The Baltimore ensembles can be sorted into niches. Cooke’s company performs mostly standard repertoire in concert, just singers with piano accompaniment. Chesapeake Chamber Opera has positioned itself as the brash kid on the block; its promotional material invites the public to hear “singers you won’t be able to afford in 10 years.” American Opera Theater, directed by Tim Nelson, Peab ’04, is edgier, more avant-garde (and also performs in Europe). The Figaro Project is another collection of energetic recent Peabody grads who love grand opera but think the art form needs some grassroots outreach by singers doing not only modest, affordable productions of the operatic canon, but opera cabaret in Italian restaurants. Its most recent show, Divalicious, played Germano’s Trattoria in Baltimore’s Little Italy for $10 a seat. Germano’s got the food-and-drink business, Figaro Project got the gate.

John Bowen, Peab ’93 (DMA), founded Opera Vivente, a chamber opera that performs everything in English and, at age 12, is the senior professional company in Baltimore. When he created the company, he felt that Baltimore had enough people who would turn out for nontraditional opera performed in the vernacular in more intimate spaces. He says, “There were just huge holes in the repertoire. I mean, Baltimore [Opera] almost never did Mozart. Baroque was nonexistent. You never saw Monteverdi or Handel outside the academic institutions. Even with 19th-century opera, there was a sense of, ‘Oh, did Verdi write any other opera besides La Traviata and Aida?’” Opera Vivente now stages three operas per season at Baltimore’s Emmanuel Episcopal Church.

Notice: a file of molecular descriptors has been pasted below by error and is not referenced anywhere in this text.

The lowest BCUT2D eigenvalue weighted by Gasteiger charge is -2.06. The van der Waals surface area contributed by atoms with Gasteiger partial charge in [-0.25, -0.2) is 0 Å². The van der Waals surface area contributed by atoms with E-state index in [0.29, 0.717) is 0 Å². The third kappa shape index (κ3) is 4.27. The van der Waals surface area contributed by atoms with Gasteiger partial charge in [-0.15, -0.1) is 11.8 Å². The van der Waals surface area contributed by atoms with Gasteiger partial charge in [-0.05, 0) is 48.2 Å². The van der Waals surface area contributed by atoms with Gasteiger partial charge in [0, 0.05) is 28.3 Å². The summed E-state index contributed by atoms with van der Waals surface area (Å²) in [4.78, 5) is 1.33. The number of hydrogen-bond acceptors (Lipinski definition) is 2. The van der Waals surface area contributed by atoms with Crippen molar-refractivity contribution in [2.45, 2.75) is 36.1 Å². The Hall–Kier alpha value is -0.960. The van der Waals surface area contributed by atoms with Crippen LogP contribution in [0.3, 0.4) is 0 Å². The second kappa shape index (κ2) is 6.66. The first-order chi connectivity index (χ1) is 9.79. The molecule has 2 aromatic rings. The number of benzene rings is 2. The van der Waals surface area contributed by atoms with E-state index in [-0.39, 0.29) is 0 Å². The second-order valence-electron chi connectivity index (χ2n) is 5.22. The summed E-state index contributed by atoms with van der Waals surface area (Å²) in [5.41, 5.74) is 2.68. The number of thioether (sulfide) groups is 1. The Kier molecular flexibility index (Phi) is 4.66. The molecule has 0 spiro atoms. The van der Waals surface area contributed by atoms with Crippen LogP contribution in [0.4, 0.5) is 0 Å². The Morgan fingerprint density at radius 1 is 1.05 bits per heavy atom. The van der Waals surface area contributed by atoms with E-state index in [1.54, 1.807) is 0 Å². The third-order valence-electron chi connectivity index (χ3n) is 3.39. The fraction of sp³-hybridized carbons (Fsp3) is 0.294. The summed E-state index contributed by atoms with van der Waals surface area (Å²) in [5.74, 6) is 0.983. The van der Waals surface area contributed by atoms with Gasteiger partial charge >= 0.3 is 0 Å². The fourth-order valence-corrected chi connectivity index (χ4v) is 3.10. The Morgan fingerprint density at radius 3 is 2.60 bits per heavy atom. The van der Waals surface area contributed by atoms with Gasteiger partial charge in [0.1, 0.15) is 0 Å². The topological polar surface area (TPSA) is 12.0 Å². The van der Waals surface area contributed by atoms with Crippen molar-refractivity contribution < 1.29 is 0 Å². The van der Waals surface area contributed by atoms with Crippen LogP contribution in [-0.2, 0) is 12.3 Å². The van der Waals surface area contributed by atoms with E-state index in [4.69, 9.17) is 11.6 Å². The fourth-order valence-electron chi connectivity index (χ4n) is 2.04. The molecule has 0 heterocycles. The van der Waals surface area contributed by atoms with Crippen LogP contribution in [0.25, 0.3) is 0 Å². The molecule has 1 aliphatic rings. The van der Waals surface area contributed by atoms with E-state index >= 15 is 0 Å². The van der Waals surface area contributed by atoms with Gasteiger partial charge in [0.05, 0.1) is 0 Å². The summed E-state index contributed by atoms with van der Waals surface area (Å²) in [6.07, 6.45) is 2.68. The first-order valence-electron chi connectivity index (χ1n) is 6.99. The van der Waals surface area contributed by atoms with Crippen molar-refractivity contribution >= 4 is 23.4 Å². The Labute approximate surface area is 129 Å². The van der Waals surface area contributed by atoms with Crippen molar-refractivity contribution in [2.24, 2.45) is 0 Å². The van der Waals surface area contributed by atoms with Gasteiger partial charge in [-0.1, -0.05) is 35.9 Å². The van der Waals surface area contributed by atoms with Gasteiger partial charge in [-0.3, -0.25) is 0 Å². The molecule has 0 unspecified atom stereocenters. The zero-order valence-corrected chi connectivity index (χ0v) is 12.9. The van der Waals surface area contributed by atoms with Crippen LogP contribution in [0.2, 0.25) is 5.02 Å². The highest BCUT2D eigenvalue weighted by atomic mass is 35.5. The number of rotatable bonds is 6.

About the time Cooke and his friends were laying  the groundwork for their second production in the spring of 2009, Beth Stewart, Peab ’09 (GPD), was wrapping up work on her graduate performance diploma and with her friends wondering what was next. “We wanted to be in people’s ears,” she says. For several months, they had been talking about setting up their own concert performance. “And you know, beers lead to fantastic revelations, or so you think at the time, so we decided we would do it. Things progressed peaceably for about two weeks, then just got out of control.” By January 2010 they had formed a company, christened the Chesapeake Concert Opera (it has since changed its name to Chesapeake Chamber Opera), and launched an ambitious (some might say nuttily ambitious) series of six performances, one per month, at Memorial Episcopal Church in Baltimore’s Bolton Hill neighborhood, where Stewart is a paid member of the church choir. She recalls, “Because it was concert opera, we really thought we could just sort of crank it out.” For the first show, there was no publicity, unless you count Stewart talking it up at Memorial services. On the designated night, the singers simply opened the church doors and hoped for the best, fearing that maybe eight people would show up to listen. Instead, they got about 45. By the end of its first season, the company was attracting more than a hundred customers a night. Like Baltimore Concert Opera it has now incorporated as a nonprofit organization, and graduated to a 2010–2011 season of three staged chamber operas. Its just-completed production of Englebert Humperdinck’s Hansel and Gretel featured local singers as well as performers from Utah, Connecticut, and Louisiana.